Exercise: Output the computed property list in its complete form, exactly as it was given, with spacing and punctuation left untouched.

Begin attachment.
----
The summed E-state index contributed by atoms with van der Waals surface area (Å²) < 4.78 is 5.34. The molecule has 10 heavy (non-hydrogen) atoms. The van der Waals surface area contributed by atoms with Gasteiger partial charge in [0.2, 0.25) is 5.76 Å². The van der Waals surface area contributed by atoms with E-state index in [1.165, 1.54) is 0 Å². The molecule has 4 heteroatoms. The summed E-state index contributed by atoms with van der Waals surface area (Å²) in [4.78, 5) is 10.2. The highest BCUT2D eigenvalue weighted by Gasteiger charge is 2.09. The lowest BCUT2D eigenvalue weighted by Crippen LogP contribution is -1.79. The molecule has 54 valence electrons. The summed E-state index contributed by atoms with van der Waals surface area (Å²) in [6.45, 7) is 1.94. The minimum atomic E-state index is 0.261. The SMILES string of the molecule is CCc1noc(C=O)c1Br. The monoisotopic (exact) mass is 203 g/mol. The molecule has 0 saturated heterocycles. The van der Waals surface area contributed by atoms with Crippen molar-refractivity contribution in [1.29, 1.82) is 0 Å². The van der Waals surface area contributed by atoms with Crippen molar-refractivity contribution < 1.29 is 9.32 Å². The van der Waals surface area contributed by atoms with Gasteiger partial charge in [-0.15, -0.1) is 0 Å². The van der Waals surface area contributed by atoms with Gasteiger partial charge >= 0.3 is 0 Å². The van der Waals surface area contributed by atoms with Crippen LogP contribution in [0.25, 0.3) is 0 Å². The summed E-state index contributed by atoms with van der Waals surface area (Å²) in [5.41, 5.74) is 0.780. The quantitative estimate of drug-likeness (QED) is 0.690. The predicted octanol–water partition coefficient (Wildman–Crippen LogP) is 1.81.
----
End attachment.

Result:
The summed E-state index contributed by atoms with van der Waals surface area (Å²) < 4.78 is 5.34. The molecule has 10 heavy (non-hydrogen) atoms. The van der Waals surface area contributed by atoms with Gasteiger partial charge in [0.2, 0.25) is 5.76 Å². The van der Waals surface area contributed by atoms with E-state index in [1.165, 1.54) is 0 Å². The molecule has 4 heteroatoms. The summed E-state index contributed by atoms with van der Waals surface area (Å²) in [4.78, 5) is 10.2. The highest BCUT2D eigenvalue weighted by Gasteiger charge is 2.09. The lowest BCUT2D eigenvalue weighted by Crippen LogP contribution is -1.79. The molecule has 54 valence electrons. The summed E-state index contributed by atoms with van der Waals surface area (Å²) in [6.45, 7) is 1.94. The minimum atomic E-state index is 0.261. The SMILES string of the molecule is CCc1noc(C=O)c1Br. The monoisotopic (exact) mass is 203 g/mol. The molecule has 0 saturated heterocycles. The van der Waals surface area contributed by atoms with Crippen molar-refractivity contribution in [1.29, 1.82) is 0 Å². The van der Waals surface area contributed by atoms with Crippen molar-refractivity contribution < 1.29 is 9.32 Å². The van der Waals surface area contributed by atoms with Gasteiger partial charge in [-0.15, -0.1) is 0 Å². The van der Waals surface area contributed by atoms with Gasteiger partial charge >= 0.3 is 0 Å². The van der Waals surface area contributed by atoms with Crippen LogP contribution in [0.25, 0.3) is 0 Å². The summed E-state index contributed by atoms with van der Waals surface area (Å²) in [5.41, 5.74) is 0.780. The quantitative estimate of drug-likeness (QED) is 0.690. The predicted octanol–water partition coefficient (Wildman–Crippen LogP) is 1.81.